Recently an atheist said to me: “But faith is the opposite of reason, you don’t need faith to use reason.”
I believe this is a huge misunderstanding for people today. You see, everyone starts with faith in something and then reasons from there.
St. Augustine said: “Seek not to understand that you may believe, but believe that you may understand.”
All understanding or reasoning begins with faith. Faith is not at the end of reason, but the beginning of it. An atheist would claim that knowledge comes from our senses and ability to reason. So your faith begins when you assume the validity of your senses and your ability to reason.
My question is, “What is the basis for trusting your senses and your ability to reason?” When examining this “foundation,” it breaks down to circularity:
“I trust my senses.”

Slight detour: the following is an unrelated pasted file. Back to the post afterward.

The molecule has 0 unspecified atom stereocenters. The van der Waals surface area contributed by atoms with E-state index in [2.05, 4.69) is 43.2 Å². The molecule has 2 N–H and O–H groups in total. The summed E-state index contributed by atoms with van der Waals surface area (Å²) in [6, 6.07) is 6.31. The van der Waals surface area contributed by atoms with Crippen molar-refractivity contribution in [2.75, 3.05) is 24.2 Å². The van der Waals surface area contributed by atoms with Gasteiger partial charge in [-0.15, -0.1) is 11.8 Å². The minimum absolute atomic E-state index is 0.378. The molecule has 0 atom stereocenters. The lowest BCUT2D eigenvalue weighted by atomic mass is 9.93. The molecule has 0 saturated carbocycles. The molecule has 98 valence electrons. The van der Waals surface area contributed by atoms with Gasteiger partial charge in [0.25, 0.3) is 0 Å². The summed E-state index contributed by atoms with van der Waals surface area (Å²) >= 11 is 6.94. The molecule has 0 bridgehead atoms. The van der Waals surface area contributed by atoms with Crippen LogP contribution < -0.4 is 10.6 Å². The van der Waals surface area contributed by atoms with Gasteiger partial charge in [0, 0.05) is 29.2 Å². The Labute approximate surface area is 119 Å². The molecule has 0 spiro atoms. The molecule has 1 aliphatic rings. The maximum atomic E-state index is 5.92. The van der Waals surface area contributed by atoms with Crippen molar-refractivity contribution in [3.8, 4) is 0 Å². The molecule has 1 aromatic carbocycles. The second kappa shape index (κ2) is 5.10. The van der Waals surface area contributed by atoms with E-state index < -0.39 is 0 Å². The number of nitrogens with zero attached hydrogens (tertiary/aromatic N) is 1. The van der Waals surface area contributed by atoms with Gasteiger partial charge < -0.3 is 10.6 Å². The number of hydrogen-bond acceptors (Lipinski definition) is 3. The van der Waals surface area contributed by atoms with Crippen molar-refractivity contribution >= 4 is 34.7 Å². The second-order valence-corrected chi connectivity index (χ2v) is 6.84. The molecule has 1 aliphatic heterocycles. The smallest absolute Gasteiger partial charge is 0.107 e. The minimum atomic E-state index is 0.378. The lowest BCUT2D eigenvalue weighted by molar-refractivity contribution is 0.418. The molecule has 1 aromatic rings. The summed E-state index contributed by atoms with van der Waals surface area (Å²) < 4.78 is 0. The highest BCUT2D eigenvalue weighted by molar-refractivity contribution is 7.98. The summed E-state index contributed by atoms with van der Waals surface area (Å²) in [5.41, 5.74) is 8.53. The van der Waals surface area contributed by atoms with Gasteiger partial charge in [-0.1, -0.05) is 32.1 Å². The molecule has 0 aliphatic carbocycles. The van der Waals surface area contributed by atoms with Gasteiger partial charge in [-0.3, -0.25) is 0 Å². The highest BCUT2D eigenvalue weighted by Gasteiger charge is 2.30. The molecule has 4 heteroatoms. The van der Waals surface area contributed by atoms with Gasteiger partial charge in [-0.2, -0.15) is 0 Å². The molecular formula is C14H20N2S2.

How do you know that they are reliable?
“I sensed that they were.”
This is known as “Begging the question” and is a logical fallacy because of its circularity.
The only worldview that can account for the reliability of our senses is Christian worldview based on the one God, the God of the Bible.
The scripture points this out in 2 Timothy 2:25: “In meekness instructing those that oppose themselves; if God peradventure will give them repentance to the acknowledging of the truth Ã¢â‚¬Â¦”
Repentance—faith in God—comes first, then the acknowledging of the truth.